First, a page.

Nigeria’s crude oil production decreased by about 37,000 barrels of per day in the month October 2019, according to data from the 14-member oil cartel OPEC. The organisation says production fell from 1.84 million bpd recorded in September to 1.81 million bpd recorded in October 2019.
This follows efforts by Nigeria’s regulatory authorities to oil companies cut down production from their largest producing fields in order to meet its OPEC obligation. One clear case is the French’s Total operated Egina, which averaged 203,000 bpd in August 2019 and was only allowed to produce 180,000 bpd in October 2019.
“Strict adherence to OPEC’s production cut may threaten Nigeria’s oil revenue except we manage to keep oil price above $60,” said Charles Akinbobola, an energy analyst at Lagos based Sofidam Capital.
Since 2017, the group and allies including Russia have cut production by about 1.2million, helping to lift international prices and prop up weak oil prices.
Higher oil production coupled with higher oil prices has often meant Nigeria, Africa’s biggest oil producer, can earn more in foreign exchange and fund its budget deficit. This is because oil accounts for 90 percent of Nigeria’s foreign exchange and 85.6 per cent of Nigeria’s total exports.
The decision by OPEC to enforce members production quota could toughen Nigeria’s economic situation in 2020 fiscal year as the federal government adjusts to the realities of dwindling oil revenue. Recall, Nigeria has been pumping 1.84 million bpd in recent months instead of its target 1.685 million bpd.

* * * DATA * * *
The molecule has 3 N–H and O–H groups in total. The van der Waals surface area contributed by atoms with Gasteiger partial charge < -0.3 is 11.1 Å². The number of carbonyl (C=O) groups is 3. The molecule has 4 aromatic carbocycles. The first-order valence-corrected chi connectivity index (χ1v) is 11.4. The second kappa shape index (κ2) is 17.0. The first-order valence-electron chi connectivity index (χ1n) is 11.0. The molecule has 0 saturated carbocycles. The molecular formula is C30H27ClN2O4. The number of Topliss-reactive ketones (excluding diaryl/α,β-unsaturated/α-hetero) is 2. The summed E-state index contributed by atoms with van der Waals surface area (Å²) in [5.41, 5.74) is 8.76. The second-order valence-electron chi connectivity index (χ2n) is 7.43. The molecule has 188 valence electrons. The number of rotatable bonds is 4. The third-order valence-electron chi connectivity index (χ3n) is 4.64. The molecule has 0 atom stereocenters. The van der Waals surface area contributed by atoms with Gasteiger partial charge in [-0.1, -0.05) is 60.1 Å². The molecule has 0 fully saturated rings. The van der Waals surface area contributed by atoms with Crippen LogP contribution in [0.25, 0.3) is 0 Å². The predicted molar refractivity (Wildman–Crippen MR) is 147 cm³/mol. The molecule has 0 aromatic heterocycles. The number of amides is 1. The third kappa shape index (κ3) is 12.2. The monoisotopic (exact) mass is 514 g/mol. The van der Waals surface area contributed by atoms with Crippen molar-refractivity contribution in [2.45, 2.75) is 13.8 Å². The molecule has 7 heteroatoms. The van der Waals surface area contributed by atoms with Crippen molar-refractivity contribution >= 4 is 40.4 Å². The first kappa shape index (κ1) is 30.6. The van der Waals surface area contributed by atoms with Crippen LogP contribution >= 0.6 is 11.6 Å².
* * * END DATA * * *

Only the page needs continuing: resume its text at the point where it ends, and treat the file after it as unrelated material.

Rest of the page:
OPEC pumps about a third of the world’s crude and while it doesn’t target a specific oil price, it adds or removes supplies in the market to keep prices stable.
In its last report before the December meeting, OPEC said its oil output in October jumped by 943,000 bpd to 29.65 million bpd, according to figures the group collects from secondary sources as Saudi supply recovered from attacks on oil plants that cut supply.
The world biggest oil exporter, Saudi Arabia added 1,094 bpd into the market in October, bringing output to just less than 9.8 million bpd and delivering its Energy Minister Khalid al-Falih’s vow to pump well below 10 million bpd.
The report suggests there will be a 2020 surplus of 70,000 bpd if OPEC keeps pumping at October’s rate and other factors remain equal, an amount less than the 340,000 bpd surplus implied in September’s report before the Saudi attacks.